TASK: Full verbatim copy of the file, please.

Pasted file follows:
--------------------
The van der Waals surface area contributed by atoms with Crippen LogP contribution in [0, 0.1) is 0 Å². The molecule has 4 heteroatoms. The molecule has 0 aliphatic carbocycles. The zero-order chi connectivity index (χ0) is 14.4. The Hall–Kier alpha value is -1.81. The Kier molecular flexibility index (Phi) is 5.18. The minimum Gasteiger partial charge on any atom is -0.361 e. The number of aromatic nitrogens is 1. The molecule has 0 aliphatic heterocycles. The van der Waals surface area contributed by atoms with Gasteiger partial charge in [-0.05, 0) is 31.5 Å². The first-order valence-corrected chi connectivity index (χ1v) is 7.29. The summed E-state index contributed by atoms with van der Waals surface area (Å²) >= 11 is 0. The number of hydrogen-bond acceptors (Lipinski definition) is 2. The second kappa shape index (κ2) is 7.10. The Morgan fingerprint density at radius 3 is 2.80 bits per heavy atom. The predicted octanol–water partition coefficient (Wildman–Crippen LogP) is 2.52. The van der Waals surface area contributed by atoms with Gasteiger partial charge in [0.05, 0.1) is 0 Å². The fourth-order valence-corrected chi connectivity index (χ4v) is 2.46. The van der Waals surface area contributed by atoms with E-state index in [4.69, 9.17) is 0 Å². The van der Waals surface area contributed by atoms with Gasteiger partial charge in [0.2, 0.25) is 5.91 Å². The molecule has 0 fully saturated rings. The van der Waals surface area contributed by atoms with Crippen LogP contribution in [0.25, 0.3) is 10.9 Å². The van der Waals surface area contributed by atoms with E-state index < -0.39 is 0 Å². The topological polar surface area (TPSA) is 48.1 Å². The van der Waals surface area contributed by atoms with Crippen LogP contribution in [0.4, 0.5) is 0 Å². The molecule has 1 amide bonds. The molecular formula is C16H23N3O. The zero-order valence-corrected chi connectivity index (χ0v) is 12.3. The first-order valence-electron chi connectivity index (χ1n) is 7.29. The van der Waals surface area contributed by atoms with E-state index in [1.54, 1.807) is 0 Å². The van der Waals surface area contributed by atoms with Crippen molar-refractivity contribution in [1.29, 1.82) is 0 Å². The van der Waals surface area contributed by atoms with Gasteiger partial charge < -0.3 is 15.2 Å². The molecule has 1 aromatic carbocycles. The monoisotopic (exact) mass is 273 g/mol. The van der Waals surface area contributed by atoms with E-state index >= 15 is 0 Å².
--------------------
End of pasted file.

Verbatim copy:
The van der Waals surface area contributed by atoms with Crippen LogP contribution in [0, 0.1) is 0 Å². The molecule has 4 heteroatoms. The molecule has 0 aliphatic carbocycles. The zero-order chi connectivity index (χ0) is 14.4. The Hall–Kier alpha value is -1.81. The Kier molecular flexibility index (Phi) is 5.18. The minimum Gasteiger partial charge on any atom is -0.361 e. The number of aromatic nitrogens is 1. The molecule has 0 aliphatic heterocycles. The van der Waals surface area contributed by atoms with Gasteiger partial charge in [-0.05, 0) is 31.5 Å². The first-order valence-corrected chi connectivity index (χ1v) is 7.29. The summed E-state index contributed by atoms with van der Waals surface area (Å²) >= 11 is 0. The number of hydrogen-bond acceptors (Lipinski definition) is 2. The second kappa shape index (κ2) is 7.10. The Morgan fingerprint density at radius 3 is 2.80 bits per heavy atom. The predicted octanol–water partition coefficient (Wildman–Crippen LogP) is 2.52. The van der Waals surface area contributed by atoms with Gasteiger partial charge in [0.05, 0.1) is 0 Å². The fourth-order valence-corrected chi connectivity index (χ4v) is 2.46. The van der Waals surface area contributed by atoms with E-state index in [4.69, 9.17) is 0 Å². The van der Waals surface area contributed by atoms with Gasteiger partial charge in [0.2, 0.25) is 5.91 Å². The molecule has 0 fully saturated rings. The van der Waals surface area contributed by atoms with Crippen LogP contribution in [0.25, 0.3) is 10.9 Å². The van der Waals surface area contributed by atoms with E-state index < -0.39 is 0 Å². The topological polar surface area (TPSA) is 48.1 Å². The van der Waals surface area contributed by atoms with Crippen LogP contribution in [0.4, 0.5) is 0 Å². The molecule has 1 amide bonds. The molecular formula is C16H23N3O. The zero-order valence-corrected chi connectivity index (χ0v) is 12.3. The first-order valence-electron chi connectivity index (χ1n) is 7.29. The van der Waals surface area contributed by atoms with E-state index in [1.54, 1.807) is 0 Å². The van der Waals surface area contributed by atoms with Crippen molar-refractivity contribution in [1.29, 1.82) is 0 Å². The van der Waals surface area contributed by atoms with Gasteiger partial charge < -0.3 is 15.2 Å². The molecule has 1 aromatic carbocycles. The monoisotopic (exact) mass is 273 g/mol. The van der Waals surface area contributed by atoms with E-state index >= 15 is 0 Å².